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I find that using which ever entry seems easiest works well. The entries depicted in the AIM are Recommended entries only and are not required by FAR's . No matter what the FAA saids. If they tell you that ask them to show you where it is located in the FAR's. It is not there. There are some restrictions though. You can not exceed holding speed, your direction of turn must be as depicted or cleared, you must stay within protected airspace (don't worry, even a 2000 AGL you will have a hard time exceeding it in a helicopter, you must be on the proper course and altitude and you can no perform aerobatic manuvers within the hold.

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Practice, preferably not at $450/hr.

 

You know about dividing up your HSI into Direct/Parallel/Teardrop, right? This page is pretty helpful.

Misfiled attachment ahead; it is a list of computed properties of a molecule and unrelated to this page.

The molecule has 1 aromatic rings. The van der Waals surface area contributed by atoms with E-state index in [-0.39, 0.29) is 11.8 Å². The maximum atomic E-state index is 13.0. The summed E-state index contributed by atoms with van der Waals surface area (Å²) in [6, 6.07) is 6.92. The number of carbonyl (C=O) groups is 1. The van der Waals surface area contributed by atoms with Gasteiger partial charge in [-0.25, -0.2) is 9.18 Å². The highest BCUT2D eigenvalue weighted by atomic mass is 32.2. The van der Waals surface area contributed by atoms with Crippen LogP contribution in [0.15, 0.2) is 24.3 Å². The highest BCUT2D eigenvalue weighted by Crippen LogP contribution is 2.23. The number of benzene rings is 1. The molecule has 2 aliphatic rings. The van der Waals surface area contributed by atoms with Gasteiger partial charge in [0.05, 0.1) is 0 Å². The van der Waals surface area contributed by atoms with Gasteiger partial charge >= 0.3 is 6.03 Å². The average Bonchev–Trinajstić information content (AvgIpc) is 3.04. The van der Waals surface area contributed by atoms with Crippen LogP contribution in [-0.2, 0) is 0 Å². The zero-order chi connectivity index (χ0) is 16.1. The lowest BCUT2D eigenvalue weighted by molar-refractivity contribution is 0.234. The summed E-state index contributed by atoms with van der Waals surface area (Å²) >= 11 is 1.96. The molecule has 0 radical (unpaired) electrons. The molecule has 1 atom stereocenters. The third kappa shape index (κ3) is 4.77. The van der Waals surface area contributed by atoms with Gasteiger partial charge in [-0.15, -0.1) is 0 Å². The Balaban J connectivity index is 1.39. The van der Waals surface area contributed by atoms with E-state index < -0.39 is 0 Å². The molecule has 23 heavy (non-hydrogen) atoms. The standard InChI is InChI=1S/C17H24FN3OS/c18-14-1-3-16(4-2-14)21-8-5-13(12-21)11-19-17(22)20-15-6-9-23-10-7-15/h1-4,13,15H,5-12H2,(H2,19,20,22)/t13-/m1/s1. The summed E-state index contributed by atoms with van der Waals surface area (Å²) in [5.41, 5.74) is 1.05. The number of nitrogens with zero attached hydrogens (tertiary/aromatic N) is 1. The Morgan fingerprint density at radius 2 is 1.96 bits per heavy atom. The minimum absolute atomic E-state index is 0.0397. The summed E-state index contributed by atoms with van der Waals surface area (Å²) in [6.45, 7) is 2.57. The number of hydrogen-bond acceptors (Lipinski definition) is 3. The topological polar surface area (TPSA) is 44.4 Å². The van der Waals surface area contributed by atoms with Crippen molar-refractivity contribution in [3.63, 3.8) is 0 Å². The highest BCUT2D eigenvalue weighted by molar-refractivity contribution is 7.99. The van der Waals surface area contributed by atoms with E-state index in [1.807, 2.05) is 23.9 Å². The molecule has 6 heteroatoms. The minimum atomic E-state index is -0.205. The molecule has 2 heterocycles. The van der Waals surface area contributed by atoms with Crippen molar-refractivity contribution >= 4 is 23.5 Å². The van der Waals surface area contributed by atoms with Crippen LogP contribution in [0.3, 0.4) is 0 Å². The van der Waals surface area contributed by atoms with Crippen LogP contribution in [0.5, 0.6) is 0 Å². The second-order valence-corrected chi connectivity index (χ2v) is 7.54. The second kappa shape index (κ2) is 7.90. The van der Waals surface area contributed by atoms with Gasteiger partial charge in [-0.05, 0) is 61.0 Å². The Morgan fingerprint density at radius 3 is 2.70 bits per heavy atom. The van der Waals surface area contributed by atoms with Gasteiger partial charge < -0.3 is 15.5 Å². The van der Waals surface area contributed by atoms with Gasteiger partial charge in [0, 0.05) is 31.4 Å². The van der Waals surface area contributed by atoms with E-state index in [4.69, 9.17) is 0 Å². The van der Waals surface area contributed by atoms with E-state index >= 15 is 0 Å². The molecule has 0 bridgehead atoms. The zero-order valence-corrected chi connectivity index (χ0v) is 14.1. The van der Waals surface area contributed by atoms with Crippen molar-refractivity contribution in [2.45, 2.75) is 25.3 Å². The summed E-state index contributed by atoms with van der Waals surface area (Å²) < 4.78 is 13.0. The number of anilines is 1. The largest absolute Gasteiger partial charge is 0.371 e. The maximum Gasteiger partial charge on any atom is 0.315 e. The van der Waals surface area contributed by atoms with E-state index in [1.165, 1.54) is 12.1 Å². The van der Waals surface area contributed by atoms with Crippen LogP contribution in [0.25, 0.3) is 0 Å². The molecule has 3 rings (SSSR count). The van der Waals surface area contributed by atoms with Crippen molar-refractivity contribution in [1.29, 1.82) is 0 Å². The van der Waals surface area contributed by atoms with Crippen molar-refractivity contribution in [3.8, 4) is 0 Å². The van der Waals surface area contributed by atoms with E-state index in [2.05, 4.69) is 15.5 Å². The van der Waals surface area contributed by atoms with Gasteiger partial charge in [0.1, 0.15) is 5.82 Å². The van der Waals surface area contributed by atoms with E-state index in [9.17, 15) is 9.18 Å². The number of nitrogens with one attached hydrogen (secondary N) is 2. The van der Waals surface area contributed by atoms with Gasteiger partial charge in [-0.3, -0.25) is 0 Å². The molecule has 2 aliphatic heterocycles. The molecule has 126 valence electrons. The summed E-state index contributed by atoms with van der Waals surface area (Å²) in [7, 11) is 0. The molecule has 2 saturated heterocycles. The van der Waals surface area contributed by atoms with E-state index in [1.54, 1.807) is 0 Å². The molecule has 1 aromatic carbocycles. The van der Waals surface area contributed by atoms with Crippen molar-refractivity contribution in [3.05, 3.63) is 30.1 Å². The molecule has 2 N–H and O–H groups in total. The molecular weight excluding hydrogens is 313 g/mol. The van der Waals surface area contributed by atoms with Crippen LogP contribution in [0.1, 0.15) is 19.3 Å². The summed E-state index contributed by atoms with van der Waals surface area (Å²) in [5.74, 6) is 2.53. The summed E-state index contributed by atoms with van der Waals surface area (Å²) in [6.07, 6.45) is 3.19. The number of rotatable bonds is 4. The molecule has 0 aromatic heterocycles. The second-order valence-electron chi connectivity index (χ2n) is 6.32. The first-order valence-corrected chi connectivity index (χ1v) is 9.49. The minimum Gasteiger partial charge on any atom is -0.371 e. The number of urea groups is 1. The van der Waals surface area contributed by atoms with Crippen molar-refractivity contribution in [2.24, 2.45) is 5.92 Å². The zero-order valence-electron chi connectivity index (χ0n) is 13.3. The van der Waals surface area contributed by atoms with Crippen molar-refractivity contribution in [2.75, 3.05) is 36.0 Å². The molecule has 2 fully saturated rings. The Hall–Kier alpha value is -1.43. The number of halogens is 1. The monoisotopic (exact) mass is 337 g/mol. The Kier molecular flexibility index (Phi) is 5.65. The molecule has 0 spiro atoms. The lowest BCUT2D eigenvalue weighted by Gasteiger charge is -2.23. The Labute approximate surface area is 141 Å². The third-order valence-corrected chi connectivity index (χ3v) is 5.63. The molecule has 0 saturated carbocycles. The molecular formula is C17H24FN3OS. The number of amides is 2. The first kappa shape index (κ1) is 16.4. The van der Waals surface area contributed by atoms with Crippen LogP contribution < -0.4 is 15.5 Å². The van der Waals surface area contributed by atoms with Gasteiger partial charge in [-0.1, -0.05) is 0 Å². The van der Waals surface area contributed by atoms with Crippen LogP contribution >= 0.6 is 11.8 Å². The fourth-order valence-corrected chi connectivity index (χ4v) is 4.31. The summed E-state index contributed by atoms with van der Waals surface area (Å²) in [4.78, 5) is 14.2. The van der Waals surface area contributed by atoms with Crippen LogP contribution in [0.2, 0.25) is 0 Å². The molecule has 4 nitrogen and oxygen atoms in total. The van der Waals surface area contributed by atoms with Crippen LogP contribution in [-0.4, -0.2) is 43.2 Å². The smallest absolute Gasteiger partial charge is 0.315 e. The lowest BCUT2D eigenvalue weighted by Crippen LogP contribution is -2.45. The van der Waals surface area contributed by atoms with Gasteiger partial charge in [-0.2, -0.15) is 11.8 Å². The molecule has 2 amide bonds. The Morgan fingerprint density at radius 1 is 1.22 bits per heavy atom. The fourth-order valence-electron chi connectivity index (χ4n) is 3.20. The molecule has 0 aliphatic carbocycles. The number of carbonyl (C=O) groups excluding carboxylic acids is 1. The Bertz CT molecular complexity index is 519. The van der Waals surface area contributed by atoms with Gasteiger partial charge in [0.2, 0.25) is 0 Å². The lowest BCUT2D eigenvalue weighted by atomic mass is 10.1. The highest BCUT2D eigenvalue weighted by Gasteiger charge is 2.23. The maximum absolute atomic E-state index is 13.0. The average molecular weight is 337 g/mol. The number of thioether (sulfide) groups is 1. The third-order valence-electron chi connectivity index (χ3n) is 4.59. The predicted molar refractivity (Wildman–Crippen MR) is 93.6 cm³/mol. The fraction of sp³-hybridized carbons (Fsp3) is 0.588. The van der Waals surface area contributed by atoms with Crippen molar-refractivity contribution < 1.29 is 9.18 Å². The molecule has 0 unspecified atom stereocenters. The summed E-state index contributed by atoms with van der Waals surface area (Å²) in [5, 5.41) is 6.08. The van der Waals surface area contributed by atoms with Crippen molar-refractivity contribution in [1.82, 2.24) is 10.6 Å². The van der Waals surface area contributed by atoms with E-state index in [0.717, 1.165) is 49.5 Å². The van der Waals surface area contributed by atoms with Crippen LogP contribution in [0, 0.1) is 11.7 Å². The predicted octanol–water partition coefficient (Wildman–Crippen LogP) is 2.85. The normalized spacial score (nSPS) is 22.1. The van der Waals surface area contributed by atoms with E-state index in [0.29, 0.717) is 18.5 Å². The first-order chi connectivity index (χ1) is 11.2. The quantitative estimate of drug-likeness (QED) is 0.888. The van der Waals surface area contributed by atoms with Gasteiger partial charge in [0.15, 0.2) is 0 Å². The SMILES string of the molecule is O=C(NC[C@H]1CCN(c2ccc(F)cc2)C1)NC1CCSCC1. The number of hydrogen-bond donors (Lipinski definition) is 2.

I started with this cheesy VOR simulator. It ain't great, and you need to invest some time in learning how to use it. First, write out a few hold instructions. Set up the instruments on the simulator so that you either have an HSI or VOR/DG. Select track and hide. Start easy by setting yourself up heading inbound to the station, perform the hold, then go back and see how you did by looking at the track. You can make it harder by randomizing where you start and/or adding wind.

 

If you have a decent computer and MS Flight sim, set up the Cessna IFR so that it's flying near your home airport. Practice flying a few published and then unpublished holds. Start with direct entries so you can see how they can be visualized. Getting MS Flight sim set up to be useful takes a little time, but the nice thing is that it's pretty close to doing it for real, except that you can stop and look at your track anytime you get confused. I didn't bother learning to fly plane or to even use the joystick...you can control altitude with the autopilot, heading with the bug, and speed with the throttle.

 

I wouldn't recommend going out with your instructor to some DME and trying to do 6 random holds with 25 knot winds while making course corrections for traffic and/or clouds. Start off flying some published holds, then try some of the more random ones.

--c